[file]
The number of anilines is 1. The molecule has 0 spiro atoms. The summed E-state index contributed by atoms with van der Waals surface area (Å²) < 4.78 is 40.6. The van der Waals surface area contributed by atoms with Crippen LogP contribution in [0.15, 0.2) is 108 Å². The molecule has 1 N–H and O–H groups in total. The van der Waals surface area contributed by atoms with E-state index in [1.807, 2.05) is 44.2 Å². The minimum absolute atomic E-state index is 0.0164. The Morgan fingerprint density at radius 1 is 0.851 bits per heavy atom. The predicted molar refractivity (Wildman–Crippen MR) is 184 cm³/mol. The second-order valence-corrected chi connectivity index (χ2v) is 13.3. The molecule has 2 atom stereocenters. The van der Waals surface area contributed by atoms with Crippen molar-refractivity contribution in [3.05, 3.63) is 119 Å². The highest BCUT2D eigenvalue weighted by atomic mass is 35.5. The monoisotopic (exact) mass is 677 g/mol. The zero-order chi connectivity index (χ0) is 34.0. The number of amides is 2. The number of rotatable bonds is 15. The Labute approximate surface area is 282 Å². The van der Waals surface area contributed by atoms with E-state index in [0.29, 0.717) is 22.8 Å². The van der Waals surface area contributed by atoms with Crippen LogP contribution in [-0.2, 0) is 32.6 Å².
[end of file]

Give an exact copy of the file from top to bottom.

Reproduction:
The number of anilines is 1. The molecule has 0 spiro atoms. The summed E-state index contributed by atoms with van der Waals surface area (Å²) < 4.78 is 40.6. The van der Waals surface area contributed by atoms with Crippen LogP contribution in [0.15, 0.2) is 108 Å². The molecule has 1 N–H and O–H groups in total. The van der Waals surface area contributed by atoms with E-state index in [1.807, 2.05) is 44.2 Å². The minimum absolute atomic E-state index is 0.0164. The Morgan fingerprint density at radius 1 is 0.851 bits per heavy atom. The predicted molar refractivity (Wildman–Crippen MR) is 184 cm³/mol. The second-order valence-corrected chi connectivity index (χ2v) is 13.3. The molecule has 2 atom stereocenters. The van der Waals surface area contributed by atoms with Crippen molar-refractivity contribution in [3.05, 3.63) is 119 Å². The highest BCUT2D eigenvalue weighted by atomic mass is 35.5. The monoisotopic (exact) mass is 677 g/mol. The zero-order chi connectivity index (χ0) is 34.0. The number of amides is 2. The number of rotatable bonds is 15. The Labute approximate surface area is 282 Å². The van der Waals surface area contributed by atoms with E-state index in [0.29, 0.717) is 22.8 Å². The van der Waals surface area contributed by atoms with Crippen LogP contribution in [-0.2, 0) is 32.6 Å².